Cardiac ablation is a surgical procedure used to treat heart arrhythmias (abnormal heart rhythms). Radio waves directed at the heart create heat and destroy certain areas of heart tissue that are responsible for the aberrant signalling that causes the abnormal heart rhythm.
Conditions of abnormal heart rhythm include:
Arrhythmias prevent sufficient oxygen from circulating around the body so an affected individual may feel faint or breathless and find it difficult or impossible to exert themselves or they might be able to feel their heart beat pounding. In severe cases, a heart arrhythmia can result in a cardiac arrest. Cardiac ablation is offered when the patient has failed to respond to medication.
Long catheters are inserted through a vein or artery in the groin and threaded up to the heart. A video screen ensures that the surgeon locates the correct area. A small electrical current is used to trigger the arrhythmia and locate the problem areas of the heart. Radio waves are then directed at these areas to destroy the malfunctioning tissue. Duration of surgery is around two to four hours for each affected area. The procedure is usually carried out with a local anaesthetic and sedation so that the patient feels comfortable and relaxed. Sometimes it is done via open heart surgery but the catheter method is preferable since the recovery time is much faster and the procedure involves less discomfort for the patient. After surgery the patient will be required to keep their leg straight and lie flat for several hours. They will be monitored carefully by medical staff.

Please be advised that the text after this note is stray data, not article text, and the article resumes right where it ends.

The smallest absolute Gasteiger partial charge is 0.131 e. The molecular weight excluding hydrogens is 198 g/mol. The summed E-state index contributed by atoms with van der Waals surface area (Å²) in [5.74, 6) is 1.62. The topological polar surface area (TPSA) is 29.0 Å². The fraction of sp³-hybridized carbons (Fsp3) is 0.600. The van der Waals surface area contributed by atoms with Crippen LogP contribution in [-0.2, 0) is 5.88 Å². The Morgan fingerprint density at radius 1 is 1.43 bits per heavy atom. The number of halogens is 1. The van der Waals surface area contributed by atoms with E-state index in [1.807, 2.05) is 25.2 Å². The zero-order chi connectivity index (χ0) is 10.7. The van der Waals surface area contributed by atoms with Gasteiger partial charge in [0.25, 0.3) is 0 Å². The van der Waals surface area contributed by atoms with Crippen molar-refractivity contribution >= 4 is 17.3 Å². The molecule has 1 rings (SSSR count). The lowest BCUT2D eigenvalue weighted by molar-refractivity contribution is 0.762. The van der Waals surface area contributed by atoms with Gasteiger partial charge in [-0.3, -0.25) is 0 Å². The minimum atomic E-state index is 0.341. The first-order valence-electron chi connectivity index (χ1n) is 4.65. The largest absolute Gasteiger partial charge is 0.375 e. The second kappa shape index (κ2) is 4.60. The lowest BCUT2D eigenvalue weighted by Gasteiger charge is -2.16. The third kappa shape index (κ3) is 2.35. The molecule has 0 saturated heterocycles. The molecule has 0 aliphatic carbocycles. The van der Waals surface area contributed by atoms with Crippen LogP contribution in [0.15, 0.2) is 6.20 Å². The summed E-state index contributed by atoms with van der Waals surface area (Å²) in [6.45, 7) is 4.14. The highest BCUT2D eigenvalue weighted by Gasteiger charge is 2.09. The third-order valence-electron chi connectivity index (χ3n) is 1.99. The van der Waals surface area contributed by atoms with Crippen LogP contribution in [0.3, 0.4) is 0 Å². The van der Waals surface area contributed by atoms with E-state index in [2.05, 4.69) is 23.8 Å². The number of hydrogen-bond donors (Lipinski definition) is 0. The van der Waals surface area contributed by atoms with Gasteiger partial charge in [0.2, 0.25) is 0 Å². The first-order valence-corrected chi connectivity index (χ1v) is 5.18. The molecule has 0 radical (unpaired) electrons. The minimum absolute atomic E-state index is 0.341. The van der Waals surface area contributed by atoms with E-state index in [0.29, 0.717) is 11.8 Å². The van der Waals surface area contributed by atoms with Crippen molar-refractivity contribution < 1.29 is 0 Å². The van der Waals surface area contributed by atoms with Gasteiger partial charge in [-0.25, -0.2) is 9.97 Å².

Cryoablation is another type of ablation surgery that uses extreme cold to kill tissues instead of using radio frequency. This may be preferred by the patient as it causes less pain during the procedure. Damage caused by cold is also capable of healing so the surgeon can restore normal electrical function and rewarm frozen tissue without causing permanent burns. The chance of puncture to the atrial wall is also reduced since the integrity of the tissue is preserved. No scar tissue also means less chance of crusty deposits in the blood vessels.
Cardiac ablation is usually uncomplicated in most cases. Bleeding and bruising at the sites where the catheters were inserted can occur and there is a chance of infection. There is also a small chance of damage to the blood vessels caused by the catheter, damage to the heart valves, blood clots in the lungs or legs, pulmonary vein stenosis (a narrowing of veins that transport blood to and from the heart and lungs), puncture of the heart or a worsening of the arrhythmia that requires correction with a pacemaker. A surgeon will discuss all the risks and benefits prior to the procedure.
After the patient is discharged, they should rest and avoid driving for 24 hours and refrain from strenuous activities for three days or until their physician tells them it is safe to do so. More than half of all patients will be alleviated of their symptoms and after recovery, will be able to enjoy their normal activities again, free of any discomfort.
To arrange a heart check or consultation to discuss heart arrhythmias and cardiac ablation, call the London Cardiology Group for a private appointment with one of London’s top cardiologists.
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